We were shown refrigerators with phials containing skin sample taken from the bodies of whales and dolphins which had been washed up around the coastline over the last few years. These DNA sample records will help establish movements of populations and to see if different populations are interbreeding. Another fridge contained corpses of animals, many of them road casualties, which had been sent in by the public (or ‘Citizen Scientists’). The heads of four stuffed raptors peered out of a cardboard box having recently being lent out to a film production team. We saw fossilized remains from creatures extinct for millions of years as well as jars containing less exotic creatures such as rats, floating in evil looking liquids.
  A jawbone, found in a cave in Cork, containing very impressive, powerful and surprisingly well preserved teeth was handed around and our guide, the museum curator, said it used to perplex many students when they were asked to try and identify it after being told it was a native Irish predator. I don’t think any of the students guessed correctly what it was, the jawbone of a hyena, a creature which had roamed these lands thirty thousand years ago. Equally fascinating and impressive by its great size was a bone from the leg of a woolly mammoth, also found in the same cave as the hyena remains. Our guide passed around jars containing animals that, although they ‘didn’t exist in Ireland’, had been found here in the wild around the beginning of the 20th century. They were all individual grass snakes which had almost certainly been brought into the country as pets before escaping or being released. Although fascinating it was a reminder that many of the specimens on display or in storage had been collected in times when the only method of collection would be to kill the species. We saw a stuffed display of a large unfortunate cat, shot in Donegal under the mistaken impression it was the same species as the Scottish Wild Cat, a species, distinct from native cats, which we now know never existed in Ireland.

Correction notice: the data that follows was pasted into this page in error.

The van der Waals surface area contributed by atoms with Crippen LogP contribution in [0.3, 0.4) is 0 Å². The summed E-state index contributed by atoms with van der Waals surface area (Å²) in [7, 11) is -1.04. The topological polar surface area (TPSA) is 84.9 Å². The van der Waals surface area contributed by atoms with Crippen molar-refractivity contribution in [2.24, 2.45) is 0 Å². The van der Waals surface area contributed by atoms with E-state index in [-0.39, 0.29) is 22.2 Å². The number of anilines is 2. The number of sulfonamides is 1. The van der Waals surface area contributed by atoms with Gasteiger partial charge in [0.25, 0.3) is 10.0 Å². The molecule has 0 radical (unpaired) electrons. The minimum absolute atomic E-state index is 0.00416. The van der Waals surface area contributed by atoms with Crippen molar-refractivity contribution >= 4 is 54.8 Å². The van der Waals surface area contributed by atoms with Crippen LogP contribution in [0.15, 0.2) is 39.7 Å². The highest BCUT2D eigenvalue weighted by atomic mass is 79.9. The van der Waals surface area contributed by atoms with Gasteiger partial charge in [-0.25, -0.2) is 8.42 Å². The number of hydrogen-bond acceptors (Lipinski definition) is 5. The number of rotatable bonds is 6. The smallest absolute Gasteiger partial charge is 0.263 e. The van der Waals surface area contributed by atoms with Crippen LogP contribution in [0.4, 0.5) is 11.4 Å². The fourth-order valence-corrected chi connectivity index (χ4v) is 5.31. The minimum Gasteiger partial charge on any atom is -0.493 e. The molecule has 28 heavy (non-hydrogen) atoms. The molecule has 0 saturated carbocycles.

One of the largest collections of bird specimens bequeathed to the museum came about when lighthouse keepers were asked by the great Irish naturalist R.M. Barrington to collect the corpses of birds that had been blinded by the lighthouse beacon light before fatally colliding with it. Between 1888 and 1897 lighthouse keepers from all around the coast of Ireland submitted dead specimens, their wings and legs or, if it was a rare bird, the whole body with records of when they were found and the climatic conditions and direction of the winds that blew them in. Barrington would cover all the postage and costs the lighthouse keepers had incurred and they undertook the project with great enthusiasm. As many as sixteen of the species represented in this collection had not been proved to visit Ireland at all until the light keepers sent them to Barrington at his home in Fassaroe in Wicklow. The correlation of this data provided very valuable knowledge about bird migration and the study remained as the standard work on bird migration until the 1950s when bird observatories were introduced. This collection isn’t on view at the museum itself but is stored in the Research Building we were visiting and it was fascinating to hold envelopes containing specimens of birds with labels handwritten by Barrington himself.
   I mentioned the woods in Killiney last month saying we’d seen two red squirrels since reds had been absent from the woods for most of last winter. Subsequently, this year we’d seen three individuals together, then, in early February, we followed a red from the larch it’d been feeding in down through the treetops (the squirrel, not us) till it reached another group of larches where we were delighted to see another red. Within seconds they were both on the same tree then, in a brief flurry of activity, they mated before disappearing into a big clump of ivy.